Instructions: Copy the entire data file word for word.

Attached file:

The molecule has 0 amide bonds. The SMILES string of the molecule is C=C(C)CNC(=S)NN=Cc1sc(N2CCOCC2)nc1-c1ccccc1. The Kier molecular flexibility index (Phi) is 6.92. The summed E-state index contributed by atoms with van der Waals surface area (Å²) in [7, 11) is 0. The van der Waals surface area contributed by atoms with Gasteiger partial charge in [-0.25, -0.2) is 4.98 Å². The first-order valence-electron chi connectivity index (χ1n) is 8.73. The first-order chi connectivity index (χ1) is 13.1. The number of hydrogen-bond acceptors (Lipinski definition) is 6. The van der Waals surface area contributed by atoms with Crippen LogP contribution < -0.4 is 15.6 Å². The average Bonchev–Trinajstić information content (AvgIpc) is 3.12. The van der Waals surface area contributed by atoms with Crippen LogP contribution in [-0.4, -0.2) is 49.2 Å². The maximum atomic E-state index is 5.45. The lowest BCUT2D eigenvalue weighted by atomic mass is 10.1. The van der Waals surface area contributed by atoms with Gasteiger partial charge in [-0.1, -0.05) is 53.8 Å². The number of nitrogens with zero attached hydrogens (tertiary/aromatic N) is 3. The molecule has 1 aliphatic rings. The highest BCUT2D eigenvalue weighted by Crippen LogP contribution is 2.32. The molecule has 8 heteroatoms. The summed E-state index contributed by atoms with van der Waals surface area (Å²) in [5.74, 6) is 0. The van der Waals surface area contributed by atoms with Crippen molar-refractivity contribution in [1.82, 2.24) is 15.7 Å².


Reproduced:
The molecule has 0 amide bonds. The SMILES string of the molecule is C=C(C)CNC(=S)NN=Cc1sc(N2CCOCC2)nc1-c1ccccc1. The Kier molecular flexibility index (Phi) is 6.92. The summed E-state index contributed by atoms with van der Waals surface area (Å²) in [7, 11) is 0. The van der Waals surface area contributed by atoms with Gasteiger partial charge in [-0.25, -0.2) is 4.98 Å². The first-order valence-electron chi connectivity index (χ1n) is 8.73. The first-order chi connectivity index (χ1) is 13.1. The number of hydrogen-bond acceptors (Lipinski definition) is 6. The van der Waals surface area contributed by atoms with Crippen LogP contribution < -0.4 is 15.6 Å². The average Bonchev–Trinajstić information content (AvgIpc) is 3.12. The van der Waals surface area contributed by atoms with Crippen LogP contribution in [-0.4, -0.2) is 49.2 Å². The maximum atomic E-state index is 5.45. The lowest BCUT2D eigenvalue weighted by atomic mass is 10.1. The van der Waals surface area contributed by atoms with Gasteiger partial charge in [-0.1, -0.05) is 53.8 Å². The number of nitrogens with zero attached hydrogens (tertiary/aromatic N) is 3. The molecule has 1 aliphatic rings. The highest BCUT2D eigenvalue weighted by Crippen LogP contribution is 2.32. The molecule has 8 heteroatoms. The summed E-state index contributed by atoms with van der Waals surface area (Å²) in [5.74, 6) is 0. The van der Waals surface area contributed by atoms with Crippen molar-refractivity contribution in [1.82, 2.24) is 15.7 Å².